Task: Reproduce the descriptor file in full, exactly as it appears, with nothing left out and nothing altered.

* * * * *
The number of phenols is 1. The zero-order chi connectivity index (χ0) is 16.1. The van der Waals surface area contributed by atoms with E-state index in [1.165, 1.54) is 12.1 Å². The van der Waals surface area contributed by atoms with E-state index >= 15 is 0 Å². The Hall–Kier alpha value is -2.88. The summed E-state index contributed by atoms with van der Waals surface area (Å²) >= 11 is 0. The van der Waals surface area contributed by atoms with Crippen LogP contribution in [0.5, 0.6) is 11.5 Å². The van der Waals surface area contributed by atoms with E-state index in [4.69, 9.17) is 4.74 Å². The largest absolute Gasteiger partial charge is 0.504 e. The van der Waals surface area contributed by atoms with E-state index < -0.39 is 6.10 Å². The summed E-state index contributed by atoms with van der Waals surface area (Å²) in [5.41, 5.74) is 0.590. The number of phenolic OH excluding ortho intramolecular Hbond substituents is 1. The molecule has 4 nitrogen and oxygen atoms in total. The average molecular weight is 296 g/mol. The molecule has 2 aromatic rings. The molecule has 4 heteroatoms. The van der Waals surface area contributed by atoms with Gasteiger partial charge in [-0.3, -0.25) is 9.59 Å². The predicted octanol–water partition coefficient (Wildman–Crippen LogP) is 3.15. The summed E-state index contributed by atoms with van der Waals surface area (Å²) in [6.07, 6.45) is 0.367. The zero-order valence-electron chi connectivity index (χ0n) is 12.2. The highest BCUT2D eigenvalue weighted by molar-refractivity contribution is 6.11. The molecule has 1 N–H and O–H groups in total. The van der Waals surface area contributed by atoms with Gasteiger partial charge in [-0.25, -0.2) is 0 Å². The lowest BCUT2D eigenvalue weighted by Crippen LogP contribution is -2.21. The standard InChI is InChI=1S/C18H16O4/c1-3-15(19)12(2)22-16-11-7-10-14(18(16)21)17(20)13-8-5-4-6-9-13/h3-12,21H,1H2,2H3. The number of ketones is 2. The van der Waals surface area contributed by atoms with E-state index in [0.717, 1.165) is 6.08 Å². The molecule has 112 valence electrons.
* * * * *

The number of phenols is 1. The zero-order chi connectivity index (χ0) is 16.1. The van der Waals surface area contributed by atoms with E-state index in [1.165, 1.54) is 12.1 Å². The van der Waals surface area contributed by atoms with E-state index >= 15 is 0 Å². The Hall–Kier alpha value is -2.88. The summed E-state index contributed by atoms with van der Waals surface area (Å²) >= 11 is 0. The van der Waals surface area contributed by atoms with Crippen LogP contribution in [0.5, 0.6) is 11.5 Å². The van der Waals surface area contributed by atoms with E-state index in [4.69, 9.17) is 4.74 Å². The largest absolute Gasteiger partial charge is 0.504 e. The van der Waals surface area contributed by atoms with E-state index < -0.39 is 6.10 Å². The summed E-state index contributed by atoms with van der Waals surface area (Å²) in [5.41, 5.74) is 0.590. The number of phenolic OH excluding ortho intramolecular Hbond substituents is 1. The molecule has 4 nitrogen and oxygen atoms in total. The average molecular weight is 296 g/mol. The molecule has 2 aromatic rings. The molecule has 4 heteroatoms. The van der Waals surface area contributed by atoms with Gasteiger partial charge in [-0.3, -0.25) is 9.59 Å². The predicted octanol–water partition coefficient (Wildman–Crippen LogP) is 3.15. The summed E-state index contributed by atoms with van der Waals surface area (Å²) in [6.07, 6.45) is 0.367. The zero-order valence-electron chi connectivity index (χ0n) is 12.2. The highest BCUT2D eigenvalue weighted by molar-refractivity contribution is 6.11. The molecule has 1 N–H and O–H groups in total. The van der Waals surface area contributed by atoms with Gasteiger partial charge in [-0.25, -0.2) is 0 Å². The lowest BCUT2D eigenvalue weighted by Crippen LogP contribution is -2.21. The standard InChI is InChI=1S/C18H16O4/c1-3-15(19)12(2)22-16-11-7-10-14(18(16)21)17(20)13-8-5-4-6-9-13/h3-12,21H,1H2,2H3. The number of ketones is 2. The van der Waals surface area contributed by atoms with E-state index in [0.717, 1.165) is 6.08 Å². The molecule has 112 valence electrons.